In our rapidly warming world, finding a cheap way to pull greenhouse gases from the atmosphere while satisfying our energy needs could be the key to our continued survival on Earth in the centuries to come.
And new research has brought us one step closer by developing a rechargeable battery that runs on solutions of carbon dioxide and air.
In the past, resesrchers have used greenhouse gas emissions to create an energy source by converting CO2 directly into a fuel such as ethanol, skipping the need for plants to do the dirty work.
A different kind of proposal was made last year by a team at the Lawrence Livermore National Laboratory, which suggested pumping emissions into wells 1 or 2 kilometres (3,000 to 5,000 feet) underground, forcing heated water to the surface to provide a source of geothermal power.
But what if we could use carbon dioxide in the production of batteries directly? Researchers have explored this possibility in the past, but most plans for generating electricity from our glut of atmospheric CO2 are prohibitively expensive, or don't produce much of a current.
A team from Pennsylvania State University thinks their new invention finally bucks that trend.
"This work offers an alternative, simpler means to capturing energy from CO2 emissions compared to existing technologies that require expensive catalyst materials and very high temperatures to convert CO2 into useful fuels," team member Christopher Gorski told told Lisa Zyga at Phys.org.
Based on a type of battery called a flow cell, the construct is in principle quite simple.
Imagine two containers divided by a semi-porous membrane. Using a process called sparging, gas from ambient air is dissolved in water and added to one of the containers.
The second container holds a similarly sparged mix of water and pure carbon dioxide. When dissolved, the carbon dioxide splits into positively charged hydrogen ions - or plain old protons - and bicarbonate, bringing the pH of the solution down to 7.7.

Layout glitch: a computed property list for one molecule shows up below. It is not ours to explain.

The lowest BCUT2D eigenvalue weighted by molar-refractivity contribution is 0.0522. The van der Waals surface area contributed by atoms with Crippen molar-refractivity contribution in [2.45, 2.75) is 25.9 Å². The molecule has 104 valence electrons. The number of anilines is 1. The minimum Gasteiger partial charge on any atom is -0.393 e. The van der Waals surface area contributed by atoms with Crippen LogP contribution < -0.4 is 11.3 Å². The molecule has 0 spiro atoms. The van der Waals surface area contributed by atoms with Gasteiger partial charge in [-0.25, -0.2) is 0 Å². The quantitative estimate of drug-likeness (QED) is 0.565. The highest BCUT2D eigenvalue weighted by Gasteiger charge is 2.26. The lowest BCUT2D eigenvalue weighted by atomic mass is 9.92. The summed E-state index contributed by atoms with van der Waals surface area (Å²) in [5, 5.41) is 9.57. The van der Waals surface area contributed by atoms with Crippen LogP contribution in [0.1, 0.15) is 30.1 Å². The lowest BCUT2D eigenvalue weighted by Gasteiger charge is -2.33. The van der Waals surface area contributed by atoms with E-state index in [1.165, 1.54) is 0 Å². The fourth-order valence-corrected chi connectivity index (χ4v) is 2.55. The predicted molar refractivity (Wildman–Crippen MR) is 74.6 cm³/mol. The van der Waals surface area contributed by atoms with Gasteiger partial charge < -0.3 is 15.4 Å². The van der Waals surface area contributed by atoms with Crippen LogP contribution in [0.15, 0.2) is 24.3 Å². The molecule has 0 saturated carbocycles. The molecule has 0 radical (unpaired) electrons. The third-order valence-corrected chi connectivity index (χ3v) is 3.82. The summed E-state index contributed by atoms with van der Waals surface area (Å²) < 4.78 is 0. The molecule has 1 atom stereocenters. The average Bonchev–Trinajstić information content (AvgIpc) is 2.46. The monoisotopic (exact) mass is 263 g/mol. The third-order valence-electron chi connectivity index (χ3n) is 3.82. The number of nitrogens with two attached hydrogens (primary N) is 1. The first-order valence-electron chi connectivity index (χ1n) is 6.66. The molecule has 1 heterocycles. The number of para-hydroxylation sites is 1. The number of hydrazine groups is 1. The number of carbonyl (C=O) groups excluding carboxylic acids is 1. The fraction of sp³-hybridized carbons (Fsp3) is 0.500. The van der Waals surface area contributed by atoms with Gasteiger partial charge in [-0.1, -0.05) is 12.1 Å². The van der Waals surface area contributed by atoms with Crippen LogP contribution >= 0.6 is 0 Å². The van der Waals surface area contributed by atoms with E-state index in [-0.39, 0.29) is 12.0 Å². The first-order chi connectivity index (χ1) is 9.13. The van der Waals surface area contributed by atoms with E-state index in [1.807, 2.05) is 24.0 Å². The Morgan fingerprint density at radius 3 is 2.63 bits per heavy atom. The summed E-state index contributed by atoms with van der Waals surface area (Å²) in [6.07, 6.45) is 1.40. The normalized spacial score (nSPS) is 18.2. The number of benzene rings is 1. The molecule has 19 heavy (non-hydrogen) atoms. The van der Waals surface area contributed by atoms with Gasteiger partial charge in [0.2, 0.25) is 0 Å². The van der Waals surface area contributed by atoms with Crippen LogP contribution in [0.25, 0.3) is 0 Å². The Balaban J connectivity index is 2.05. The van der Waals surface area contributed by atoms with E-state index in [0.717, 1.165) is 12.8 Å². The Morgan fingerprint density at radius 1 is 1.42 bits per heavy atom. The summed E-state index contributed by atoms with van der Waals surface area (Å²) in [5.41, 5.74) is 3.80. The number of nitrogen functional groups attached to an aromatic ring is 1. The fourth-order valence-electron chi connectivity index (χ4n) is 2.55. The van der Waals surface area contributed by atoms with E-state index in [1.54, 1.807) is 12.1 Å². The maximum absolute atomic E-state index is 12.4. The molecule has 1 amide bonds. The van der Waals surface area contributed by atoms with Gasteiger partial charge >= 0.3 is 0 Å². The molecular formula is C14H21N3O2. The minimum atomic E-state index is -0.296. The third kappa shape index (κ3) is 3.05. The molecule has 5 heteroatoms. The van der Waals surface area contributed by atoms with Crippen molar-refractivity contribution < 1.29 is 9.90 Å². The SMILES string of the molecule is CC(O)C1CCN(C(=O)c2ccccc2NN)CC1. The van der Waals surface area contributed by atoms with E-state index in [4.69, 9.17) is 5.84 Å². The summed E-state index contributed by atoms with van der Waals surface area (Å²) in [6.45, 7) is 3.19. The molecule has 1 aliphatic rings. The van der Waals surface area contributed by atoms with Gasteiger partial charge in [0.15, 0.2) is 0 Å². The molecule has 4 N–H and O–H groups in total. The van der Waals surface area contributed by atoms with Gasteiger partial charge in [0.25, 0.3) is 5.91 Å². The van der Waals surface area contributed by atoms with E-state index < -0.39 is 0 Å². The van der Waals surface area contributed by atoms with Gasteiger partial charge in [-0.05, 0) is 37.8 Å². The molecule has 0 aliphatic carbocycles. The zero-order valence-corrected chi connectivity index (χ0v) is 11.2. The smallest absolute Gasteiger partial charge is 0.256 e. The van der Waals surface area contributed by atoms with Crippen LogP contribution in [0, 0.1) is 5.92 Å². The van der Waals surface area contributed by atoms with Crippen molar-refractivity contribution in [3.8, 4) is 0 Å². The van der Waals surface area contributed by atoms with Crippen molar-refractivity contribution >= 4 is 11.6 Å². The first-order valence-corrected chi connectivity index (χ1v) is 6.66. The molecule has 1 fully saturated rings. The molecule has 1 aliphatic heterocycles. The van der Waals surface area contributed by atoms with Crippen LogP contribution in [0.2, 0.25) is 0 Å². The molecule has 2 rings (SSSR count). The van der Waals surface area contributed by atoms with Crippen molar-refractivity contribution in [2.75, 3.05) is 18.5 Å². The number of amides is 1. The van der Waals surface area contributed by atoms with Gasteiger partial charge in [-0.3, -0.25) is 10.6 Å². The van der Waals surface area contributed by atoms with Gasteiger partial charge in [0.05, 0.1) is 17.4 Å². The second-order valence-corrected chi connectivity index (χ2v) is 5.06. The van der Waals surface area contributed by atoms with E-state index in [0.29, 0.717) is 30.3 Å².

Since the air-sparged solution has a higher pH of 9.4, the mixtures form a gradient in different concentrations of charged particles.
Most of the molecules can't flow across the partition, but the ions move freely from one solution to the other. As a result, the manganese oxide electrodes in each container experience differences in voltage, which in turn produces a current.
Once exhausted, the cell can be recharged simply by switching the solution flowing over each electrode. The researchers found they could swap the solutions back and forth more than 50 times and still maintain the same level of performance.
On average, the flow cell produced a power density of 0.82 W/m2 - nearly 200 times higher than previous efforts. And the materials they used were also comparatively cheaper.
We should point out that about a watt per square metre isn't huge - something as small as your average AA battery can produce roughly the same amount of power.
And while better results have been achieved using other mixtures, it's a promising proof-of-concept, and the researchers expect that further tweaks should produce yields large enough to make it worth the cost of construction.
Adapting the technology to make use of the soup of gases produced by burning fossil fuels would be another obstacle to overcome. Right now, the solutions rely on pure carbon dioxide and relatively clean air.
But given the reductions in costs and improvements in power, technology like this provides the stepping stones we need to potentially tackle climate change while still feeding our growing need for power.
This research was published in Environmental Science & Technology Letters.